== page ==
After disassociating himself from Banfield, where he was also a Reserve coach, he was chosen by Defense and Justice to replace José in June 2015. Market Flores, who had only led five games (four defeats and one draw) against a team that was playing its first season in the highest category of Argentine soccer and looked fearfully at the table of averages.

“Managing here is the fruit of many years of preparation. The transition between hockey and football has already been going on for 12 years. I ask people to trust us. We are going to give everything we have and we will seek to put together a competitive and effective team”, said when being presented at the Bosques site on June 12. Misgivings and skepticism flew over him and it seemed necessary to chase them away by confirming his belonging to that universe that many denied him.

Ariel Holan had his first experience as a soccer coach at Defense and Justice.

Ariel Holan had his first experience as a soccer coach at Defense and Justice.

The mistrust began to evaporate as it almost always does: hand in hand with the results. After debuting with a 0-0 tie with Huracán at Parque de los Patricios, the Hawk beat Nueva Chicago 2-1 and thus cut a streak of 12 games without wins. That victory was followed by another two against Lanús and River. Thus began a cycle that culminated in the first defense classification for an international tournament: the 2017 Copa Sudamericana.

Holan’s career continued with his successful time at Independiente, with which he won the 2017 Copa Sudamericana and the Suruga Bank the following year, and with his first experience at Universidad Católica de Chile, also with a consecration: the 2020 domestic competition. Then he did not have as much success in the Brazilian Santos, in the Mexican León or in his second landing in the Católica.

The Velasco case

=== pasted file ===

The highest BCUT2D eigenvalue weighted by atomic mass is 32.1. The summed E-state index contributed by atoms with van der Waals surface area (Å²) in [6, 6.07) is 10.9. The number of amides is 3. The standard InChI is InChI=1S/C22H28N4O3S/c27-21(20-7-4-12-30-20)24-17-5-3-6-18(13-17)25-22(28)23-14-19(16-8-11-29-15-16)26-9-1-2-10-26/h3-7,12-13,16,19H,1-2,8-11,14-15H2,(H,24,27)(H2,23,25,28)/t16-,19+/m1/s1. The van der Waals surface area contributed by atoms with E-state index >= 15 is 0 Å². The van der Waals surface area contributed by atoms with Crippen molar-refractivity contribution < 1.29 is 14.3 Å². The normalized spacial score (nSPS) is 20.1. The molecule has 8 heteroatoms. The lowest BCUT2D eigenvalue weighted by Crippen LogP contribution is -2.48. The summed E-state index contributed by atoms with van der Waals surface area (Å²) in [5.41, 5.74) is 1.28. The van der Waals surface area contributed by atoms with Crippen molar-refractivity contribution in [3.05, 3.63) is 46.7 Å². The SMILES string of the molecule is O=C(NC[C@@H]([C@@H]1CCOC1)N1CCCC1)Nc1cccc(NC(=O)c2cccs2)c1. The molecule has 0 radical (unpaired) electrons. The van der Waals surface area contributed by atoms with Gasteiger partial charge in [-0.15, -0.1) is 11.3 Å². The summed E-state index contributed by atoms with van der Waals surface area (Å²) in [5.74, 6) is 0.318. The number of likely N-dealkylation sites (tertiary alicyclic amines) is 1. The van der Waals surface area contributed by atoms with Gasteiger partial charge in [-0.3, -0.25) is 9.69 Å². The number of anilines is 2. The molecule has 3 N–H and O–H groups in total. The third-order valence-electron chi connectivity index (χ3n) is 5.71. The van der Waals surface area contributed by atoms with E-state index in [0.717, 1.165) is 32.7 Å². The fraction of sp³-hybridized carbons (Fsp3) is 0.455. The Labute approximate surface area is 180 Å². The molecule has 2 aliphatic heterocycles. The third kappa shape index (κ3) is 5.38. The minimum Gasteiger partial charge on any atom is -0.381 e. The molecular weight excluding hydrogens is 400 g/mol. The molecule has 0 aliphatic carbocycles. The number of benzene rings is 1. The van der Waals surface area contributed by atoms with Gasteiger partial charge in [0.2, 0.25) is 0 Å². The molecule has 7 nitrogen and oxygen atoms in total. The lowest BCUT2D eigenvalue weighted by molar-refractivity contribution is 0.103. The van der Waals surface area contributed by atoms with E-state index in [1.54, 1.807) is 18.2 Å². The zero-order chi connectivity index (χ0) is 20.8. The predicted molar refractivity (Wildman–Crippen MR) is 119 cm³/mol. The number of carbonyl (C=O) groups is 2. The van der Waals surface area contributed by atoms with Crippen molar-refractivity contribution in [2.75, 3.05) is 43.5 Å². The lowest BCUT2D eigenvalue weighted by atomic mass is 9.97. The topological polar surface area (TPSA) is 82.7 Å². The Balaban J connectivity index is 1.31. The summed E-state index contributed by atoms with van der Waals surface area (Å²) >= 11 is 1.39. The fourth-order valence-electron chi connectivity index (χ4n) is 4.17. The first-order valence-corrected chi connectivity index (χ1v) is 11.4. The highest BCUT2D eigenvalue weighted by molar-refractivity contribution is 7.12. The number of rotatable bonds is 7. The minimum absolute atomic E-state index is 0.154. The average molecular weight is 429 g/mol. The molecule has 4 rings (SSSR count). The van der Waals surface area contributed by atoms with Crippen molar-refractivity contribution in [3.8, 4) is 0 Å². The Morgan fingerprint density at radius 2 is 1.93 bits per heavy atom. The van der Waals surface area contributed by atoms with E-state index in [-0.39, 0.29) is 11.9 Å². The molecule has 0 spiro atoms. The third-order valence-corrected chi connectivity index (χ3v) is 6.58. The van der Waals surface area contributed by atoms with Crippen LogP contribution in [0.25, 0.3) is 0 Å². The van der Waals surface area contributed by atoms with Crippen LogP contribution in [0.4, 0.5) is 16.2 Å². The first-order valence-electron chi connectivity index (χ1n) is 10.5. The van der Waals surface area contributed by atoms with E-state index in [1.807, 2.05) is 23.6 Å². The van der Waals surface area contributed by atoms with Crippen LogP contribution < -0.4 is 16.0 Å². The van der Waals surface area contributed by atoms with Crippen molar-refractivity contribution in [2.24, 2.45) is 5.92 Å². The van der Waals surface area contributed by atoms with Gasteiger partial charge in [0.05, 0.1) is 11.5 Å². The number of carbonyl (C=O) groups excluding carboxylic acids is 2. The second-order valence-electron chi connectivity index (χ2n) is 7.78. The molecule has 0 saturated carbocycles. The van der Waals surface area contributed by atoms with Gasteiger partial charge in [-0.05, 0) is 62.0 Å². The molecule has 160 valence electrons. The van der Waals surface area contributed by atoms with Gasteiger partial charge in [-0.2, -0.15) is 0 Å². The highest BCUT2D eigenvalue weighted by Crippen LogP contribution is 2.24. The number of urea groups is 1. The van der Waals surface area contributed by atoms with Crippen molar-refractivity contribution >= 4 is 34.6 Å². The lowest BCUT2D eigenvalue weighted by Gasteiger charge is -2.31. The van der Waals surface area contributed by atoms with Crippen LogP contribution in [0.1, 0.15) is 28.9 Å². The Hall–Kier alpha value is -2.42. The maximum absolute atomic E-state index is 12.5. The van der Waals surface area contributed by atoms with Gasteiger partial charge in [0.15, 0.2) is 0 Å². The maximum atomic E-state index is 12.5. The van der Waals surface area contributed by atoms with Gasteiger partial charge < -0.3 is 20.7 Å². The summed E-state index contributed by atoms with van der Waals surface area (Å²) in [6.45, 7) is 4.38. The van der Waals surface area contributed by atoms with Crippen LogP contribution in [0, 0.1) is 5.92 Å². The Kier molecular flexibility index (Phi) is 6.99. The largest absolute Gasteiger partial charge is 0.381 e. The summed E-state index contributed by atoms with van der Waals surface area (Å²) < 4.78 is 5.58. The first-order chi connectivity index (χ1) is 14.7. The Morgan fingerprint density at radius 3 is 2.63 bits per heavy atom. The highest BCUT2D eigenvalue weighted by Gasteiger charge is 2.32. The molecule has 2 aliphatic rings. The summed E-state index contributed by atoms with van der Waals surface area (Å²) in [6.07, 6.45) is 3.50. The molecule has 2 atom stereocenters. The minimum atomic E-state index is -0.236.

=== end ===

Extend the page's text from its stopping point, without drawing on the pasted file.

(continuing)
Although he never sat on a substitute bench, a volleyball legend, Julio Velasco, also had his love affair with football, chosen in 2000 by the International Volleyball Federation as the best coach of the 20th century along with the American Doug Beal and the Japanese Yoshida Matsudaira.

Like most Argentine children, Velasco had kicked a ball during his childhood in his native La Plata. He had even reached the ninth division of Students before opting for volleyball. After his first experience as coach of Ferro and after joining the coaching staff led by South Korean Young Wan Sohn, who led the Argentine team to third place in the 1982 World Cup, he moved to Italy, where he built the legend of the.

He won nine titles with Modena (including four consecutive Scudettos) and in 1989 he took charge of the Italian national team, which he led until November 1996. He was two-time world champion in 1990 and 1994, he won five World Leagues (1990, 1991, 1992, 1994 and 1995), three European Championships (1989, 1993 and 1995) and the silver medal at the Atlanta 1996 Olympic Games. He then directed the women’s team between 1997 and 1998.

Julio Velasco won the World Cups in Brazil 1990 and Greece 1994 directing the Italian team.

Julio Velasco won the World Cups in Brazil 1990 and Greece 1994 directing the Italian team.

While he was successful in his sport, his name was twice associated with football. Both times, from an idea by Silvio Berlusconi to incorporate him as Milan coach. The first, in 1991, when the tycoon was starting his political career. He then suggested that the Argentine would be the ideal replacement for Arrigo Sacchi, who had led the team to two-time European Champions Cup and Intercontinental Cup championships, and who was about to take charge of the Italian team.